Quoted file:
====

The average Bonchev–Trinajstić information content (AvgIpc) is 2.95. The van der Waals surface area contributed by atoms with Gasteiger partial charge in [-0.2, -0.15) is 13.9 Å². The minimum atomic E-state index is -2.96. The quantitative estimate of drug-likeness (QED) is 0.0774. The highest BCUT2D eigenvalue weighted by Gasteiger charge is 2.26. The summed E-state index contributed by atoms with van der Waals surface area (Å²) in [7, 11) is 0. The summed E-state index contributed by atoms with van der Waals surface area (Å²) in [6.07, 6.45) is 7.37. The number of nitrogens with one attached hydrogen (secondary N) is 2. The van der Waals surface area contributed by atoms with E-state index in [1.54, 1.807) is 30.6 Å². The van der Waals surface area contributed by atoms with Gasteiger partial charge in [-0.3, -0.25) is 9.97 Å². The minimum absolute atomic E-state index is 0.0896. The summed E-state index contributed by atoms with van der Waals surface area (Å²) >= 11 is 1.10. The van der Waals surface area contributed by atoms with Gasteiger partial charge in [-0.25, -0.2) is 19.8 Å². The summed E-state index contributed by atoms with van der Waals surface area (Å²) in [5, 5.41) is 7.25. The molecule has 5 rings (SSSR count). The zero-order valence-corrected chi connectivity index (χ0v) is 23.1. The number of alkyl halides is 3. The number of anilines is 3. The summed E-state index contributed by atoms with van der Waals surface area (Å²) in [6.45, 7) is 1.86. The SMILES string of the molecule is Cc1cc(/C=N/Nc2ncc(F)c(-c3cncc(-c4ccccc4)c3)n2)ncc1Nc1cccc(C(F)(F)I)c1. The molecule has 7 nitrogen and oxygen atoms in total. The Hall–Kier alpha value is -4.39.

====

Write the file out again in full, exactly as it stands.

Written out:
The average Bonchev–Trinajstić information content (AvgIpc) is 2.95. The van der Waals surface area contributed by atoms with Gasteiger partial charge in [-0.2, -0.15) is 13.9 Å². The minimum atomic E-state index is -2.96. The quantitative estimate of drug-likeness (QED) is 0.0774. The highest BCUT2D eigenvalue weighted by Gasteiger charge is 2.26. The summed E-state index contributed by atoms with van der Waals surface area (Å²) in [7, 11) is 0. The summed E-state index contributed by atoms with van der Waals surface area (Å²) in [6.07, 6.45) is 7.37. The number of nitrogens with one attached hydrogen (secondary N) is 2. The van der Waals surface area contributed by atoms with E-state index in [1.54, 1.807) is 30.6 Å². The van der Waals surface area contributed by atoms with Gasteiger partial charge in [-0.3, -0.25) is 9.97 Å². The minimum absolute atomic E-state index is 0.0896. The summed E-state index contributed by atoms with van der Waals surface area (Å²) >= 11 is 1.10. The van der Waals surface area contributed by atoms with Gasteiger partial charge in [-0.25, -0.2) is 19.8 Å². The summed E-state index contributed by atoms with van der Waals surface area (Å²) in [5, 5.41) is 7.25. The molecule has 5 rings (SSSR count). The zero-order valence-corrected chi connectivity index (χ0v) is 23.1. The number of alkyl halides is 3. The number of anilines is 3. The summed E-state index contributed by atoms with van der Waals surface area (Å²) in [6.45, 7) is 1.86. The SMILES string of the molecule is Cc1cc(/C=N/Nc2ncc(F)c(-c3cncc(-c4ccccc4)c3)n2)ncc1Nc1cccc(C(F)(F)I)c1. The molecule has 7 nitrogen and oxygen atoms in total. The Hall–Kier alpha value is -4.39.